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Case Australia Datum: The Geodetic Datum of Australia realised by the coordinate set of 1994,hence GDA94. Projection: Transverse Mercator, utilising 6 degree Zones, Scale Factor at the Central Meridian in conformity with the Universal Transverse Mercator system. Extent: zones 47 to 58, and north-south from the equator - latitude 0° - encompassing designator M down to a latitude of 56°, or designator F. Units: International metre. False Coordinate Origin (All Zones): Northing 10,000,000 metres. Easting 500,000 metres.

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Case Australia The true origin for each Zone is the Equator for Northings and the Central Meridian for Eastings. To avoid the problem of negative coordinates south of the Equator or west of the Central Meridian, the quantities above are added to the true coordinates. projected onto a vertical cylinder tangential at the Equator to the ellipsoid representing the earth. The Equator then becomes the standard parallel. This simple cylindrical projection is unsuitable for many mapping purposes as land mass shapes become greatly distorted quite quickly when moving away from theEquator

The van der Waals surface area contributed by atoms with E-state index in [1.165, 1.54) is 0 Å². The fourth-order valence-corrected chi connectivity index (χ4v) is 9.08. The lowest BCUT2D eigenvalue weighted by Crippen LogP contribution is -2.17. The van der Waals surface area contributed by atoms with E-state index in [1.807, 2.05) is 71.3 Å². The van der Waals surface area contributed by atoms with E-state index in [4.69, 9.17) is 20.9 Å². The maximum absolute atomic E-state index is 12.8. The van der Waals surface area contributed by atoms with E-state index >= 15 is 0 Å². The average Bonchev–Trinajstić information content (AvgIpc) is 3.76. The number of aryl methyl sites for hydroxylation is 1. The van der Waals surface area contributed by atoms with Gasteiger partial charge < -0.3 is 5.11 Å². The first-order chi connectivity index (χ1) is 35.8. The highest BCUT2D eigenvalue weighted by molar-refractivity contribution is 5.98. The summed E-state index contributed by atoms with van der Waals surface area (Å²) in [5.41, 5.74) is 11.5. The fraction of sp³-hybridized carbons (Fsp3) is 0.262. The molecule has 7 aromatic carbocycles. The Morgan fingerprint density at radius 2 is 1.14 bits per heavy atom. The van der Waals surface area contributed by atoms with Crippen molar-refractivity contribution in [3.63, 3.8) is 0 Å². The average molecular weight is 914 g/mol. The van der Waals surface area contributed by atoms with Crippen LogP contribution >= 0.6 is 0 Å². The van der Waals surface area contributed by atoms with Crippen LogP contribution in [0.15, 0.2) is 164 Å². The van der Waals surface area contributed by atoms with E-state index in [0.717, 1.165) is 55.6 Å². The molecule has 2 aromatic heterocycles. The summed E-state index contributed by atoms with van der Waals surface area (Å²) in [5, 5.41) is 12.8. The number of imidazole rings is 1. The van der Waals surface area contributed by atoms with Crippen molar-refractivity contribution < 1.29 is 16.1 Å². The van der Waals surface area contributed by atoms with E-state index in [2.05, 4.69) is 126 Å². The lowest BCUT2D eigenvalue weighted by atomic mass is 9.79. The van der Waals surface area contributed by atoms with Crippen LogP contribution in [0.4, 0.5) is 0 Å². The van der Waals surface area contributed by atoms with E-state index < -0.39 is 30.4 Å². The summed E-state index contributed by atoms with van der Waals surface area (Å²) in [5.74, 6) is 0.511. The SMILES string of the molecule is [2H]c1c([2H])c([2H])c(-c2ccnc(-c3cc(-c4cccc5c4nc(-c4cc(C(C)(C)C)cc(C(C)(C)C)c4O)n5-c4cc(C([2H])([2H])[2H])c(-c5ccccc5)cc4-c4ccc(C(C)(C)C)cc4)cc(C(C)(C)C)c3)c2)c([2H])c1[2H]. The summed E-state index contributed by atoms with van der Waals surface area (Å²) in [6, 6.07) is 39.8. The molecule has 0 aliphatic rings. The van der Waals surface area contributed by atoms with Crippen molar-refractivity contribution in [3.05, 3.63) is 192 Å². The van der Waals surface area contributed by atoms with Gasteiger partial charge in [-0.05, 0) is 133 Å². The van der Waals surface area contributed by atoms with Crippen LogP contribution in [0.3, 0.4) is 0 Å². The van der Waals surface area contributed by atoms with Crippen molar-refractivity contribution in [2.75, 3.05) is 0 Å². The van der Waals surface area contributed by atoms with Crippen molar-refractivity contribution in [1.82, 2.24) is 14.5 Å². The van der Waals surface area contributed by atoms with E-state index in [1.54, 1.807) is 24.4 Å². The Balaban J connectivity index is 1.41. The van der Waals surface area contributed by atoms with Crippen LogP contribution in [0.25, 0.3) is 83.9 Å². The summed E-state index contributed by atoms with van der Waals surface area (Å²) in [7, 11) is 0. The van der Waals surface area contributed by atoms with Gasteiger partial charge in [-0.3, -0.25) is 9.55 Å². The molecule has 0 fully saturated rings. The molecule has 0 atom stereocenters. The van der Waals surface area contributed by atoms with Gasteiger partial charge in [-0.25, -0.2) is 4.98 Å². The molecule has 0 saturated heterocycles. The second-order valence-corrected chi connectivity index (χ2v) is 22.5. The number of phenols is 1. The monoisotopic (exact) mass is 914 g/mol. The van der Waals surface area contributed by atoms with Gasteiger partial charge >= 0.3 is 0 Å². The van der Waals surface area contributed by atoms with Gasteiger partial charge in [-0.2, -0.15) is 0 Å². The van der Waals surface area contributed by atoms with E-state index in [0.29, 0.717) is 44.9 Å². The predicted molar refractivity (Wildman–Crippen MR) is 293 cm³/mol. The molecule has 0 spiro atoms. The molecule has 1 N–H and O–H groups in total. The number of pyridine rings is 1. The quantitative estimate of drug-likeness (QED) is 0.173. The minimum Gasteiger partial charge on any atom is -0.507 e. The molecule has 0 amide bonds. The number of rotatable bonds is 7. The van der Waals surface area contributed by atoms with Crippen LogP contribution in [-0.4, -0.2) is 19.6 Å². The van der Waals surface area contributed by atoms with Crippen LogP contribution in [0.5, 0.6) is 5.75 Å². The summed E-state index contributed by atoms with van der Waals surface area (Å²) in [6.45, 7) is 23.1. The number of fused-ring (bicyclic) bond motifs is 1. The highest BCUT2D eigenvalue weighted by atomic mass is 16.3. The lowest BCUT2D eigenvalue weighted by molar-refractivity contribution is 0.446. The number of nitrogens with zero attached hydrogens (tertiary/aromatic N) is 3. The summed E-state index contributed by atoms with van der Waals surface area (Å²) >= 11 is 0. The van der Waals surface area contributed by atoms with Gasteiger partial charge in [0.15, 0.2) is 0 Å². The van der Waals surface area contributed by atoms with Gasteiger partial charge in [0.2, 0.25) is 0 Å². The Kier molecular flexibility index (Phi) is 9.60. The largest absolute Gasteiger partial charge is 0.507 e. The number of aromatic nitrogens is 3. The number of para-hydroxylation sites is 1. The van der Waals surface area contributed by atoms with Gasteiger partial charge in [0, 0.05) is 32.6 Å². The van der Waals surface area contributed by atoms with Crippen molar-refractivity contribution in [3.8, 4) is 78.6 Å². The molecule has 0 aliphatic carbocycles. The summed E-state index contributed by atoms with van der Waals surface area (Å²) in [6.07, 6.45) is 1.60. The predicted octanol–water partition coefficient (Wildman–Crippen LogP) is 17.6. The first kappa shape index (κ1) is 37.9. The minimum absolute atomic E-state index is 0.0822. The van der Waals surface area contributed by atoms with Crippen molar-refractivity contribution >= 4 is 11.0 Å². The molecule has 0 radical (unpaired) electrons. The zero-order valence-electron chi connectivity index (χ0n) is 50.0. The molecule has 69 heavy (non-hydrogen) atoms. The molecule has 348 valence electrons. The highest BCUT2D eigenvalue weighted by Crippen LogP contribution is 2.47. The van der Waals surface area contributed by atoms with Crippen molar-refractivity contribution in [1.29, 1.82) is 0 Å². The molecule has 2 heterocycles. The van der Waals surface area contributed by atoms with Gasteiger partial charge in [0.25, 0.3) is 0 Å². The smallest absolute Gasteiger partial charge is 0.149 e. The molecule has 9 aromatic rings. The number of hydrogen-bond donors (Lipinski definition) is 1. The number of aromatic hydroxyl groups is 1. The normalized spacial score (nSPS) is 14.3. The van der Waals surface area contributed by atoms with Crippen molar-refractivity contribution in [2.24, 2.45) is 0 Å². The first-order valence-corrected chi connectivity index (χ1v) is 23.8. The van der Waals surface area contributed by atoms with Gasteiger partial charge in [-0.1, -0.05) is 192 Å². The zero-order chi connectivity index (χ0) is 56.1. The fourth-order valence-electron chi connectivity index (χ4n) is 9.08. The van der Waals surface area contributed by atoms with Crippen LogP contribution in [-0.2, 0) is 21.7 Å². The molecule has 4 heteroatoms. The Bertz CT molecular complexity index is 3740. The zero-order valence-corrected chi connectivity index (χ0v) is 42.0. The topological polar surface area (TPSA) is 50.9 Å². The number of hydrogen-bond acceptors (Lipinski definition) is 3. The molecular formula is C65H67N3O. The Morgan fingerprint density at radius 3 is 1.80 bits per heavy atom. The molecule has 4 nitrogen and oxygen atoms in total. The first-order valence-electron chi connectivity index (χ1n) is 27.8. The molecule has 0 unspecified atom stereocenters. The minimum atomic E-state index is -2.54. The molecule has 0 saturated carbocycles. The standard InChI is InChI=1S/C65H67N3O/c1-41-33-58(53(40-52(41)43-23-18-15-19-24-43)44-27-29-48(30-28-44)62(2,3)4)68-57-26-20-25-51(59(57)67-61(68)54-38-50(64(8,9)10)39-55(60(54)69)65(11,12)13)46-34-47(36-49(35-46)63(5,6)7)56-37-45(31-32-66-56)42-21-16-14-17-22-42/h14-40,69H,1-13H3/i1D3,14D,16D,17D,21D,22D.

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Case Australia The Geocentric Datum of Australia (GDA) is a coordinate reference system that best fits the shape of the earth as a whole. It has an origin that coincides with the centre of mass of the earth, hence the term 'geocentric'. Following a resolution of the Intergovernmental Committee on Surveying and Mapping (ICSM) in 1988, it is being progressively implemented throughout Australia as the preferred datum for all spatial information.

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Case Australia It is considered to be the most effective datum as it provides: * compatibility with satellite navigation systems, such as the Global Positioning System (GPS) * compatibility with national mapping programmes already carried out on a geocentric datum, * single standard for the collection, storage and dissemination of spatial information at global, national and local levels. GDA replaces the Australian Geodetic Datum (AGD) which has been in place since The AGD provided a reference system that best fitted the shape of the earth in the Australian Region but its origin did not coincide with the centre of mass of the earth. National datums were commonly non-geocentric before satellite based navigation systems were established in the early 1970's.